Federal Cannabis Sentences Declined Sharply Under Obama Administration

Article by TG Branfalt, Ganjapreneur

Federal Cannabis Sentences Declined Sharply Under Obama Administration

During the last five years of the Obama Administration, sentences for federal cannabis crimes plummeted, according to statistics from the U.S. Sentencing Commission outlined by the Washington Post. In 2011-2012 about 7,000 people received federal sentences for cannabis crimes – by 2016 that number was almost halved, to 3,534. Of those, 3,398 were for trafficking cannabis. The other 122 sentenced were for simple possession; however some of those offenders might have pleaded down from a more serious crime.

The number of convictions drops sharply in 2013, the same year that the Justice Department issued the Cole Memo, and one year after Colorado and Washington became the first states to legalize adult cannabis use. Attorney General Jeff Sessions has indicated that the Cole Memo – which directed state attorneys general to allow states to operate their legal cannabis markets without federal interference – is under review. More recently, the Trump Administration forced all of the state attorneys general holdovers from the previous administration to resign.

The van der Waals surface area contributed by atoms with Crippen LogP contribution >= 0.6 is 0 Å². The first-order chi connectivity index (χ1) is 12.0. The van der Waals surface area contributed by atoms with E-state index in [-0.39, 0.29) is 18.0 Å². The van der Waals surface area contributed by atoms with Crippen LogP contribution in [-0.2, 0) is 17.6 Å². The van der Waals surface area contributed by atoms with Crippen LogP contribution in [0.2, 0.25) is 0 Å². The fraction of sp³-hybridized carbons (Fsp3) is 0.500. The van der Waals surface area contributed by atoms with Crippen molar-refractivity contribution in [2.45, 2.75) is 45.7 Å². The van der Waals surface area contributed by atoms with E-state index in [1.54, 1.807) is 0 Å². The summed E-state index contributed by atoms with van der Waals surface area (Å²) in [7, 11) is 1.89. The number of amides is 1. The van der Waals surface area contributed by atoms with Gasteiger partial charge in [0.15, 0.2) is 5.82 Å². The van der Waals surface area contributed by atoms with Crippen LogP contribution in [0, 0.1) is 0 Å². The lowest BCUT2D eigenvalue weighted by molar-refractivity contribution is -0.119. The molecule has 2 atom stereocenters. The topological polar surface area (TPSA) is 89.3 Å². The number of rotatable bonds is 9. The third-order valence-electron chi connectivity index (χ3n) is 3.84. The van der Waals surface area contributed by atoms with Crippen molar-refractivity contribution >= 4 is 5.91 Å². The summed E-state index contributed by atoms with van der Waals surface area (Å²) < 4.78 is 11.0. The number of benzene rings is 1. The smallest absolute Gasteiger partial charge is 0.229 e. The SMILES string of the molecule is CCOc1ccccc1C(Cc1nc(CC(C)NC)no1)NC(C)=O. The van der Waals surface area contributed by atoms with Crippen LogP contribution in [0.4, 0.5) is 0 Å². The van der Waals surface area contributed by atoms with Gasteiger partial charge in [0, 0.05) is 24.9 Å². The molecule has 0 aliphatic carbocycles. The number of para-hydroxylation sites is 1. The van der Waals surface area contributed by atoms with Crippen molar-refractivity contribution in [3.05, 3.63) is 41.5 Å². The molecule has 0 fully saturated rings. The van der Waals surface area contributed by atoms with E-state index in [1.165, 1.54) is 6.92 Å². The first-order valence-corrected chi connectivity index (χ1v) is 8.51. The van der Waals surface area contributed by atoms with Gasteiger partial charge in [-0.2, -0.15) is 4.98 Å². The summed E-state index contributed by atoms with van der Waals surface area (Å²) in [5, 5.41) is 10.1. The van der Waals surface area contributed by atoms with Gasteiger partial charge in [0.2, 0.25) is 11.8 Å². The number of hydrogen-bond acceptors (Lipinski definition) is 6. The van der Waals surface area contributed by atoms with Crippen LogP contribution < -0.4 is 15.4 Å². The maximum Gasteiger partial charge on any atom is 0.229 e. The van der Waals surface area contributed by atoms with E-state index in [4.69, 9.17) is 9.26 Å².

The report does not include the number of people sentenced for low-level cannabis crimes under state and locals laws – more than 500,000 people in 2015 according to the Post report. Comparatively, in 2015 about 3,500 people were sentenced for federal cannabis crimes.

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